It hasn’t taken long for the forgers to crack the unbreakable code behind the new £1 coins, according to the Daily Star Sunday.
The paper’s investigation has revealed that “there’s loads in circulation”, as“one gangster” put it, “and the market for them is ready to pop next year”.
Examining the fake coins, the investigators were shown the marginal adjustments – the absence of fine markings on the thistle emblem and a missing hologram beneath the queen’s head – which will serve to undermine the Royal Mint’s claim that the new coin could not be copied.
But they are standing by the declaration. The Mint told the investigators that the coin was “not a counterfeit”; instead it was likely to be one of the trial pieces despatched to shopkeepers to assist calibration processes during the pre-official launch.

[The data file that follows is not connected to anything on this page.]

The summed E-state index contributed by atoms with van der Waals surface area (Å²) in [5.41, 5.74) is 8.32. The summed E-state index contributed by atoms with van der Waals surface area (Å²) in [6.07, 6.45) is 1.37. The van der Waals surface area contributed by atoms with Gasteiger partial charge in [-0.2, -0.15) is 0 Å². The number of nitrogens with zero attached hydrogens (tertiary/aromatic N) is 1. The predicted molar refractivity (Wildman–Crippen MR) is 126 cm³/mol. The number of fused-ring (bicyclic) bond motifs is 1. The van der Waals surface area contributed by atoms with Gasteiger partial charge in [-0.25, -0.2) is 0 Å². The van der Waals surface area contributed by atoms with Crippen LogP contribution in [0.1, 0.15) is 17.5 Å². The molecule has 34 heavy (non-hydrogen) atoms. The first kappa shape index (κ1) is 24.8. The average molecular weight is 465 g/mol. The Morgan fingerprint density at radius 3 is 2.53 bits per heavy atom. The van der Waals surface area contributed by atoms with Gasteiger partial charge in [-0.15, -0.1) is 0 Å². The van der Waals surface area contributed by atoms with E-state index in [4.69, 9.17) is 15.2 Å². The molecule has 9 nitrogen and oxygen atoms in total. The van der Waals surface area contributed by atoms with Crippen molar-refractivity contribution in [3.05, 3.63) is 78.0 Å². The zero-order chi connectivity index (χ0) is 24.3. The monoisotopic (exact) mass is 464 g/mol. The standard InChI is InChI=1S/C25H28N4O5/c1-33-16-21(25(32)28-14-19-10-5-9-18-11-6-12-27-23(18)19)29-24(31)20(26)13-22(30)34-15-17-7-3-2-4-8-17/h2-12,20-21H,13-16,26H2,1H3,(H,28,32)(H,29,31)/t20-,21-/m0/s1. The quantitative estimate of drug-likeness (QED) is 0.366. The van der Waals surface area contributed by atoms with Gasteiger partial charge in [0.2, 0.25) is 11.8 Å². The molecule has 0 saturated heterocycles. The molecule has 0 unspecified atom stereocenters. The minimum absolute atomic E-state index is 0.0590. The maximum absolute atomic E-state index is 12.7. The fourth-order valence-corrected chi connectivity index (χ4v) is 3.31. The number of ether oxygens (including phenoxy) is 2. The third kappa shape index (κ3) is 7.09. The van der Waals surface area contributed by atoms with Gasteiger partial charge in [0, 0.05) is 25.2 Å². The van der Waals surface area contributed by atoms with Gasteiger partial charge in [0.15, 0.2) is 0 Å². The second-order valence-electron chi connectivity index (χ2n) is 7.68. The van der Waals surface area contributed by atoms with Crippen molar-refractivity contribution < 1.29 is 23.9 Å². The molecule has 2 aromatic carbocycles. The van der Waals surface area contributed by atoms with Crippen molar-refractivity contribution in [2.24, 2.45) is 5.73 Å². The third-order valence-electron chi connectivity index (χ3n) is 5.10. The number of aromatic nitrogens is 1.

But the counterfeit problem is reportedly more widespread.
“Fake £20 notes are also flooding the UK. Police have seized scores of phony notes in recent weeks,” the Daily Star Sunday added.
Almost £5m-worth of fake twenties were removed from the high street in the opening six months of 2017 with one source telling the newspaper: “You can get twenties anywhere in the UK. They’re being sold over the dark web.”